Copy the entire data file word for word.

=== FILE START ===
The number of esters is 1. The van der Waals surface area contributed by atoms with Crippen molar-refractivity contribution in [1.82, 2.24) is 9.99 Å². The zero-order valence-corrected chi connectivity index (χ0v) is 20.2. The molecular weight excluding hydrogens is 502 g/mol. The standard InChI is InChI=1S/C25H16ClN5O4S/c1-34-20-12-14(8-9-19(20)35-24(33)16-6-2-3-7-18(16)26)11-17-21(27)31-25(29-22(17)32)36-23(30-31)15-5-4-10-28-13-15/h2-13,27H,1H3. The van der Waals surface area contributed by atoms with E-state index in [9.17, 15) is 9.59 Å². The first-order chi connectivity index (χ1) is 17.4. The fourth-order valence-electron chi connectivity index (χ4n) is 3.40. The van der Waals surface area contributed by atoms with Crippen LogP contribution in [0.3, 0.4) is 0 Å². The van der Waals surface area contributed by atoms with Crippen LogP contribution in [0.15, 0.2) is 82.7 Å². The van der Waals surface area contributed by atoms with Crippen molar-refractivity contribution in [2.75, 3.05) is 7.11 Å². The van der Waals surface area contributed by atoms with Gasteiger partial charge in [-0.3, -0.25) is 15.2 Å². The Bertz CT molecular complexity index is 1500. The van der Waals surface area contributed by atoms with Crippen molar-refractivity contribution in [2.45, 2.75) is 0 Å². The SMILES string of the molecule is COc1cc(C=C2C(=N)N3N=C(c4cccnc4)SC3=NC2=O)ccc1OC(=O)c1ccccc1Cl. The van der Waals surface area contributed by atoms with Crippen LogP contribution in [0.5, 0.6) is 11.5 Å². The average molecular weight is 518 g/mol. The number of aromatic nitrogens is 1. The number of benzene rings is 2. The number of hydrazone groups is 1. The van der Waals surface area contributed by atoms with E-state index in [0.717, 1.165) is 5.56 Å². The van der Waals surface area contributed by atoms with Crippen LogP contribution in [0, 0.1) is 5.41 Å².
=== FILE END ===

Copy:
The number of esters is 1. The van der Waals surface area contributed by atoms with Crippen molar-refractivity contribution in [1.82, 2.24) is 9.99 Å². The zero-order valence-corrected chi connectivity index (χ0v) is 20.2. The molecular weight excluding hydrogens is 502 g/mol. The standard InChI is InChI=1S/C25H16ClN5O4S/c1-34-20-12-14(8-9-19(20)35-24(33)16-6-2-3-7-18(16)26)11-17-21(27)31-25(29-22(17)32)36-23(30-31)15-5-4-10-28-13-15/h2-13,27H,1H3. The van der Waals surface area contributed by atoms with E-state index in [9.17, 15) is 9.59 Å². The first-order chi connectivity index (χ1) is 17.4. The fourth-order valence-electron chi connectivity index (χ4n) is 3.40. The van der Waals surface area contributed by atoms with Crippen LogP contribution in [0.3, 0.4) is 0 Å². The van der Waals surface area contributed by atoms with Crippen LogP contribution in [0.15, 0.2) is 82.7 Å². The van der Waals surface area contributed by atoms with Crippen molar-refractivity contribution in [2.75, 3.05) is 7.11 Å². The van der Waals surface area contributed by atoms with Gasteiger partial charge in [-0.3, -0.25) is 15.2 Å². The Bertz CT molecular complexity index is 1500. The van der Waals surface area contributed by atoms with Crippen molar-refractivity contribution in [2.45, 2.75) is 0 Å². The SMILES string of the molecule is COc1cc(C=C2C(=N)N3N=C(c4cccnc4)SC3=NC2=O)ccc1OC(=O)c1ccccc1Cl. The van der Waals surface area contributed by atoms with Crippen LogP contribution in [0.5, 0.6) is 11.5 Å². The average molecular weight is 518 g/mol. The number of aromatic nitrogens is 1. The number of benzene rings is 2. The number of hydrazone groups is 1. The van der Waals surface area contributed by atoms with E-state index in [0.717, 1.165) is 5.56 Å². The van der Waals surface area contributed by atoms with Crippen LogP contribution in [0, 0.1) is 5.41 Å².